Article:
Joel Helfrich, Rochester River School: Proposed First Vegan Public School in the U.S
Joel is a father, educator, and activist who lives in the City of Rochester, near Highland Park. He is an Adjunct Associate Professor of history at Monroe Community College and, formerly, a Visiting Assistant Professor of Environmental Studies at Hobart and William Smith Colleges. He received his BA in history from the University of Rochester, an MPhil degree in American Studies from the University of Glasgow in Scotland, and a PhD in history from the University of Minnesota. His doctoral dissertation is a historical investigation of Western Apache struggles over a sacred and ecologically unique mountain in Arizona from 1871 to 2002. He has also worked on animal rights, environmental, historic and sacred sites preservation, and social justice issues. He holds the conviction that a myopic focus defeats the most important work any historian does—being an informed and informative member of society. He sees the environment as a site where much of his historical training can be brought to bear, so he continues to pursue those interests as well as others.
Click here to help open the Rochester River School, through CROWDRISE.
Hello everybody, I’m Caryn Hartglass. It’s time for It’s All About Food. I’m actually in Chicago at the moment. I’ve been away from New York where I live for about two months in California. I’m briefly on an overnight little trip here in Chicago. I’m broadcasting from a hotel, which I’m very glad to be able to do this. It’s nice and quiet but the one thing that I want to ask everyone is, it’s about air conditioning. I’m grateful when it’s really, really hot to be able to have some air conditioning because it helps you work, it helps you get things done. What I don’t understand is why does it have to be freezing? It’s like 91 degrees outside and it’s a refrigerator inside. It’s just one of those mysteries of modern life, isn’t it? If anyone has an answer you can let me know at email@example.com because I would like to know. I’m also grateful that I have a robe to sit in to stay cozy so that I don’t catch cold while I’m sitting here. I’m very excited because we have a very interesting guest and I can’t wait to get started talking to him and talking about his newest project. My guest is Joel Helfrich. He is a father, educator and activist and he lives in the city of Rochester near Highland Park. He is an adjunct associate professor of history at Monroe Community College and formerly a visiting assistant professor of environmental studies at Hobart and William Smith Colleges. He received his B.A. in History from the University of Rochester and a MPHIL degree in American Studies from the University of Glasgow in Scotland and a Ph.D. in History from the University of Minnesota. His doctoral dissertation is a historical investigation of Western Apache struggles over a sacred and ecologically unique mountain in Arizona from 1871 to 2002. He has also worked on animal rights, environmental, historic and sacred sites preservation and social justice issues. He holds the conviction—and I love this part of his bio—he holds the conviction that a myopic focus defeats the most important work any historian does, being an informed and informative member of society. He sees the environment as a site where much of his historical training can be brought to bear so he continues to pursue those interests as well as others.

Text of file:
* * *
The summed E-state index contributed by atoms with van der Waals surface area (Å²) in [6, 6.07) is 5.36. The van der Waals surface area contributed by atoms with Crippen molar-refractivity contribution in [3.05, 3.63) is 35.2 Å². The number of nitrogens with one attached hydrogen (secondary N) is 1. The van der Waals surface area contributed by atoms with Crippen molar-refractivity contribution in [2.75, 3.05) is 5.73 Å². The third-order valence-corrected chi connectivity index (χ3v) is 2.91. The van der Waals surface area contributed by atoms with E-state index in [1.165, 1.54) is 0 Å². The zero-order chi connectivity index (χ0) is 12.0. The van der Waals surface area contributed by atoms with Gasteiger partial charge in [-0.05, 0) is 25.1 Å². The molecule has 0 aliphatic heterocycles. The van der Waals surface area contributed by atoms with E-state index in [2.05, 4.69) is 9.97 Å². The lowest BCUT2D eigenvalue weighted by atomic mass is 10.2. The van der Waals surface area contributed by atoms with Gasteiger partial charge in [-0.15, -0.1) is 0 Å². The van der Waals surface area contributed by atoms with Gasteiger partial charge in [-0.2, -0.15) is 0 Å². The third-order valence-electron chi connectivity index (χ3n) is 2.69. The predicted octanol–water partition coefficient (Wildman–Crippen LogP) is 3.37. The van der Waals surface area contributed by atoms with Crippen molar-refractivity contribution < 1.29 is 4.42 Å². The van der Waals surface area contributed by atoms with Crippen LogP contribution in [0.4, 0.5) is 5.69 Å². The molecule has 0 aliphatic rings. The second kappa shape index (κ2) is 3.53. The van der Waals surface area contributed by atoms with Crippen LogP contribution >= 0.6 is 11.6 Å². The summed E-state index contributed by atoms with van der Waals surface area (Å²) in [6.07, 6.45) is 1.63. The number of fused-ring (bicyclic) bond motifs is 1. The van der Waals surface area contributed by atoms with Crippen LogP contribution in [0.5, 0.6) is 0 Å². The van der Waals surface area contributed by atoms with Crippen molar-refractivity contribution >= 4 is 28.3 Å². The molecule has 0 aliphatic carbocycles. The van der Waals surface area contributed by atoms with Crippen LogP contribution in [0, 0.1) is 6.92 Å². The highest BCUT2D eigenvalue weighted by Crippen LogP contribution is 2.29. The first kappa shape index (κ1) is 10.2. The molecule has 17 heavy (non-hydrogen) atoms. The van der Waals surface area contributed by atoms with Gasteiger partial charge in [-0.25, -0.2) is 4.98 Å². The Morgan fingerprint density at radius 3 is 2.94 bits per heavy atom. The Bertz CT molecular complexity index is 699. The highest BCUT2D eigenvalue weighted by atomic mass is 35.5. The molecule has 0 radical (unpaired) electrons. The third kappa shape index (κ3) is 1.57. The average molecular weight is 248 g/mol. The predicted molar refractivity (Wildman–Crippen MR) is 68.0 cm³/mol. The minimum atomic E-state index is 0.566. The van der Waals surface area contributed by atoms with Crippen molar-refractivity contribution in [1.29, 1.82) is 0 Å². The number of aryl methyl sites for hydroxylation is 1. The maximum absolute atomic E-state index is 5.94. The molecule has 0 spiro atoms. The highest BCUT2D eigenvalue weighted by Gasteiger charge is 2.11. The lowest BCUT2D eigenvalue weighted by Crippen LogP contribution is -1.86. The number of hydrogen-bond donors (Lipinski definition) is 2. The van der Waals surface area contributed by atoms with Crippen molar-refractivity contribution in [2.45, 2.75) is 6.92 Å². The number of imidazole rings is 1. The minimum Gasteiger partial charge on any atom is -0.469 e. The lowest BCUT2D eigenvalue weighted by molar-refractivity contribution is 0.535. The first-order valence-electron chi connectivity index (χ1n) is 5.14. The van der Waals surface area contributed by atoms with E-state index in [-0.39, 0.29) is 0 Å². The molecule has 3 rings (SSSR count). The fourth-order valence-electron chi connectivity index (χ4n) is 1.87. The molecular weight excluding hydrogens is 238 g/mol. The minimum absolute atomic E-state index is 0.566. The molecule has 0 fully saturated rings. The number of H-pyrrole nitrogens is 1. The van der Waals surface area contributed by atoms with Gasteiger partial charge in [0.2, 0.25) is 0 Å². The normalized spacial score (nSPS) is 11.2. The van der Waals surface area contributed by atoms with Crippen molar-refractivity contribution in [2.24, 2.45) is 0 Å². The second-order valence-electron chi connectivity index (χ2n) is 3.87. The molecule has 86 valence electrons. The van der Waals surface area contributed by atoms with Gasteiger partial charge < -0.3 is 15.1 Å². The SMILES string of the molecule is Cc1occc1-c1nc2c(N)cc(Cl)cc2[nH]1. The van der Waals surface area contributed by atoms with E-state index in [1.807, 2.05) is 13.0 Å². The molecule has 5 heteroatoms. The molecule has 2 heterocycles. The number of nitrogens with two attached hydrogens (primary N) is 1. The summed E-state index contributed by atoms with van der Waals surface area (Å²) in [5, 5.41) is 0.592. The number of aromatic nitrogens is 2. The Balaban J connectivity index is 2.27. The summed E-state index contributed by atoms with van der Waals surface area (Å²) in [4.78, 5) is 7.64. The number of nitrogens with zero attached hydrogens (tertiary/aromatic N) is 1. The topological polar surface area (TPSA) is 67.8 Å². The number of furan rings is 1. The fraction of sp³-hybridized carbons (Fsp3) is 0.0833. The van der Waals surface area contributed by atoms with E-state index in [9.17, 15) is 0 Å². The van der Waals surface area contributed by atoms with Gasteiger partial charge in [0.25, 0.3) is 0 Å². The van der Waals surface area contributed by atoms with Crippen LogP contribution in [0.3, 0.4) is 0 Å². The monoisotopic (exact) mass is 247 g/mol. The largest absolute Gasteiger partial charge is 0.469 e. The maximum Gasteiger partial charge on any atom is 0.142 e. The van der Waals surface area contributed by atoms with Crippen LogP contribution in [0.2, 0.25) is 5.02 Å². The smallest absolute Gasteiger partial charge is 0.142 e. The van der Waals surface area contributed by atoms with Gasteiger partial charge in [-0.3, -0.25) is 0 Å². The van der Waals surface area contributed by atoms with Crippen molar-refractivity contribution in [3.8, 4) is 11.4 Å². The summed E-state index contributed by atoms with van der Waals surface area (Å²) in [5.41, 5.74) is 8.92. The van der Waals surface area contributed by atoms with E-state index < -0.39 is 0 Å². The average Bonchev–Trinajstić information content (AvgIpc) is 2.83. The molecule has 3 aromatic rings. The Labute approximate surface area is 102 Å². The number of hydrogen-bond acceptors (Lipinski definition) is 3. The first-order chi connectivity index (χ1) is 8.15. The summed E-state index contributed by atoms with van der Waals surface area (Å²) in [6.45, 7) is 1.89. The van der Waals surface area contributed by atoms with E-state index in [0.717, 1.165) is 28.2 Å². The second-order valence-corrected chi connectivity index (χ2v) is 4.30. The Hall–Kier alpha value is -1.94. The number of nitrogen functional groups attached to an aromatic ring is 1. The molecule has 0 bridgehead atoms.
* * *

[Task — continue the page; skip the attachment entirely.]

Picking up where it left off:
Caryn Hartglass: Joel, thank you for joining me today.
Joel Helfrich: No, thank you for having me on.
Caryn Hartglass: So, you contacted me because you wanted to share some information about this new project of yours—The Rochester River School. I want to hear absolutely everything about it because I’ve been to the website and it just sounds like the loveliest vision that I could wish for all children who go to school.